Writing On Behalf of the Environment 10/16/2020SHARE:
When Donnie Monk was around 7, she remembers planting a sunflower with her grandmother. The ground was rich and fertile. She remembers that it was decent, the way soil should be. It felt good as she sifted it through her tiny fingers, and it smelled clean. Not like the dirt at home. Growing up in the heart of Cleveland, Monk recalls that the ground was contaminated with lead. There are some trees, but the hostile environment is not particularly supportive.
These experiences set in motion a life of passion and purpose that is now blossoming.
She graduated as an honors student in the top 10 percent of her high school class after having earned nearly 60 credits of college classes from Cleveland State. She then enrolled at a private college in Ohio, but was frustrated with the lack of importance placed on environmental justice.
"The environment was really sidelined," said Monk. "I was discouraged from writing about certain topics - like climate change - topics that are important to me and the planet. These topics need to be investigated and explored and embraced. They are important and need to be discussed."
Frustrated, Monk left college and enrolled in AmeriCorps. She spent a year in Miami and realized the depth of her commitment to the environment was aligned with ESF's values.
"I researched colleges that focus on the environment and found ESF," said Monk. "ESF is a trend-setter."
Now that Monk is here, she's pleased with her decision.
"ESF was a great choice academically," she said. "We're way ahead of other universities. Our curriculum goes into concepts that other colleges avoid, and my professors are influential."
Dr. Lemir Teron, Monk said, encouraged her to speak up. And, although she grew up writing short stories on a computer her uncle gave her, she credits Dr. Sharon Moran with helping her develop her craft.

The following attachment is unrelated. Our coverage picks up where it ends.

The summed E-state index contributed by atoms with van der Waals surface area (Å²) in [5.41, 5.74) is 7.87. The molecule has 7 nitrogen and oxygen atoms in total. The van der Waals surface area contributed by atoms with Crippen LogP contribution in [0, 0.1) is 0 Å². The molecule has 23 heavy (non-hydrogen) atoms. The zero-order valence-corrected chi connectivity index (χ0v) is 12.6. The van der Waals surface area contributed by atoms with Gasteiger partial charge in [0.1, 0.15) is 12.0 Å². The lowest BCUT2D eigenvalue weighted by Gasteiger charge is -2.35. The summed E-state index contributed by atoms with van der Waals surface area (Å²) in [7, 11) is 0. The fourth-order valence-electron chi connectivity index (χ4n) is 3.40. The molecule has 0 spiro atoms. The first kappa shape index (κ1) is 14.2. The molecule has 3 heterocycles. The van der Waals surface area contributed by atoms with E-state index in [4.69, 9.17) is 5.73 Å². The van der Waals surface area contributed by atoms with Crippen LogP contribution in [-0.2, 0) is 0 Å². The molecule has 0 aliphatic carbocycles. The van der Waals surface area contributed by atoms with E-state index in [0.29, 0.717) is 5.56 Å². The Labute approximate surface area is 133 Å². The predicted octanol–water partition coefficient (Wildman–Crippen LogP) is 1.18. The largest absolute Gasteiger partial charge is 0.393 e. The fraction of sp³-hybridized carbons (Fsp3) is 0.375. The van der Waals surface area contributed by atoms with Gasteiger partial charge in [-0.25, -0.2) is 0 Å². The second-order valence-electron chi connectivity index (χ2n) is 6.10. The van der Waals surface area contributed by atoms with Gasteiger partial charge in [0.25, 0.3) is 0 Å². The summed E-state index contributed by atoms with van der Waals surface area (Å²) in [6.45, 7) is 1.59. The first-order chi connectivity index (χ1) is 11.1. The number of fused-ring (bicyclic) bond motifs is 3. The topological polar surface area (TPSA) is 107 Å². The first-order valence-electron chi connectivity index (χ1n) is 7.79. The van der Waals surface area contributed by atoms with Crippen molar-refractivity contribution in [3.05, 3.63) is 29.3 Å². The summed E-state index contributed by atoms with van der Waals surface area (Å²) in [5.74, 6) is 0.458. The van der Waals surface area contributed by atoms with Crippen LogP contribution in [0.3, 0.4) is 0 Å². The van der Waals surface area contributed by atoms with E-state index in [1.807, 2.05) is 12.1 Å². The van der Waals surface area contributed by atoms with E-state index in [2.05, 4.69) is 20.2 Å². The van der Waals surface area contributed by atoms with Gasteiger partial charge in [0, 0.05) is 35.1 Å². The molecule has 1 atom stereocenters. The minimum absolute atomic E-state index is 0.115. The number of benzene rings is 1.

"She inspired me," said Monk. "She taught me tricks and connected with me on a deeper level. She was inspirational and saw my potential."
Monk is currently putting these skills to use as a Planet Forward correspondent.
"The history of storytelling is interesting," said Monk. "The ways that people have shared information have changed with the times. We started telling stories face-to-face. Today, the best way to tell stories is online. This is how I will be communicating as a correspondent for Planet Forward. It's absolutely the best way to communicate today."
Her work as a correspondent is a continuation of a blogging career that began in 2019 (http://www.earthlydonnie.com/ and @earthlydonnie on Twitter and Instagram). As a freelance blogger, she has researched several black environmental leaders, including Maya Penn, Dominique Drakeford, and Tony G. Reames. Next up: Donnie is excited to interview Dr. Mustafa Santiago Ali, a thought-leader, strategist, policymaker, and activist committed to the fight for environmental justice and economic equity who has worked with hundreds of domestic and international communities to secure environmental, health, and economic justice and been featured on MSNBC, CNN, VICE, and Democracy NOW.
Monk - who currently curates a line of sustainable clothing called ecoThot and is contemplating a career in communication, policy, or environmentalism - sees herself "as a vessel to get out the message of true and real incidents that are occurring. … My sole focus for the future after college is to focus on documenting the true stories of all people in our world today."
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